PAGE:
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Consulat de la Septimanie

For those of you that follow my Facebook page you may remember that last autumn I was honoured with being inducted into the Consulat de la Septimanie. An ancient wine brotherhood from the Narbonne area.

In January I shall be receiving a group of the San Franciscan branch of Chevaliers du Tastevin at La Maison du Rire for a tasting and presentation of the wines of the Languedoc-Roussillon. Whilst they are in the region they will be meeting the Consulat de la Septimanie and so I have translated an explanation on the history and origins of the Consulat for them, here it is below.

Le Consulat de la Septimanie

Our objective is as follows: to promote the wines of La Clape and Narbonne,  as well as the cultural heritage and patrimoine of Narbonne. Under Philippe le Bel (C12), the consuls were in charge of wine exchanges between the two districts (on either side of the Canal de la Robine). The consuls were the city magistrates (todays mayors). The outfits that we wear today are an exact replica of the costumes of the time, and it was in 1963 that the Grand Master, Mr Bouchous, created the Consulat de la Septimanie. The current Grand Master is Georges Savarin de Marestan, who has officiated since 2003.

In detail:

Today serving the Narbonne region, the Consulat de la Septimanie aims to preserve and diffuse the cultural history of the ancient Narbonnaise wines. This area was known during the reign of Charlemagne as Septimanie, of which Narbonne is the capital. This objective is achieved in particular by organising, or participating in; all celebrations, meetings, tastings, trips, exhibitions, advertisements or any other event or activity that can serve the cause of our regional wines, both in France and worldwide.

One of the oldest brotherhoods in the Languedoc, the Consulat de la Septimanie was reborn in 1963 with the mission of promoting the wines of the Narbonne region, and more particularly the production of the Vignobles de la Clape, the Quatourze and the Côteaux de Narbonne districts.

The costume of the consuls is steeped in history. It is an exact replica of the one worn in the 17th century. A robe of red and black cloth, with a large white collar and black biretta. The medal is worn around the neck with a large red ribbon. It shows a rooster clutching a bunch of grapes between its claws, surrounded by the coat of arms of Narbonne.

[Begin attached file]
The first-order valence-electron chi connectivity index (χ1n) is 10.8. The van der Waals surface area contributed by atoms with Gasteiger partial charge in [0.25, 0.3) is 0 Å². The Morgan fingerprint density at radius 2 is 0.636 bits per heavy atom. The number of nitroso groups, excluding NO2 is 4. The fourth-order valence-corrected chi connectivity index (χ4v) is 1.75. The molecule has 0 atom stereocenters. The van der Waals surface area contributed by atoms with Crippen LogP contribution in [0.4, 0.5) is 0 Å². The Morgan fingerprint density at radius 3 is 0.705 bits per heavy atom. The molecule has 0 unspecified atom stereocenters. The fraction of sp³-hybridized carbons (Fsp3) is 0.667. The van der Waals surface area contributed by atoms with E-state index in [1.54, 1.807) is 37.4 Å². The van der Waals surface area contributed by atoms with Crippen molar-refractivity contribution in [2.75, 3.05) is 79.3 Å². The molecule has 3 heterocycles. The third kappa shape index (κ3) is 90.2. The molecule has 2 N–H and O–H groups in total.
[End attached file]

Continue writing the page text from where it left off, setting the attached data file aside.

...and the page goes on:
The dignitaries bear the titles of Grand Master, Master Consuls, Keeper of the Seal, Grand Argentier, Chambellan, Maître Echansons, Massier, Standard-bearer, Grand Ecuyère and Epistolier.

The origins of the Consulat de la Septimanie:

The consuls of Narbonne, dating from the 12th century, appear in history as delegates both of the “people” and of the “lords”. With two consulates, that of Bourg and that of the Cité, divided by the Canal de la Robine. They were the city’s “Collegial Executives”.

In 1338, the union of the two assemblies was granted by Philippe V, and confirmed by Louis XI in 1470. The consulat was an integral part of the history of Narbonne until the Revolution.

It was in 1963 that the Septimanie Consulat was created in the form of a 1901 Law Association by Henri Bouchous, then President of the Narbonne Chamber of Commerce. Thus is reborn the body of consuls of old, with the mission of promoting the wines of the Narbonne region.

In the past centuries, these wines, so sought after, could only be sold to those who deserved it, as shown in the letter of Philippe IV le Bel, of May 11, 1292, reminding the Consuls of Bourg and the Cité that ‘they had’ the faculty to carry and sell their wines, provided that it is not to the enemies of the kingdom ‘

The successive Grand Masters:

1st Grand Master: Henri BOUCHOUS from 1963 to 1973

2nd Grand Master: Jean-Marie HERPE from 1973 to 1986

3rd Grand Master: Michel LEUCK from 1986 to 2003

4th Grand Master: Georges SAVARIN de MARESTAN from 2003 – current

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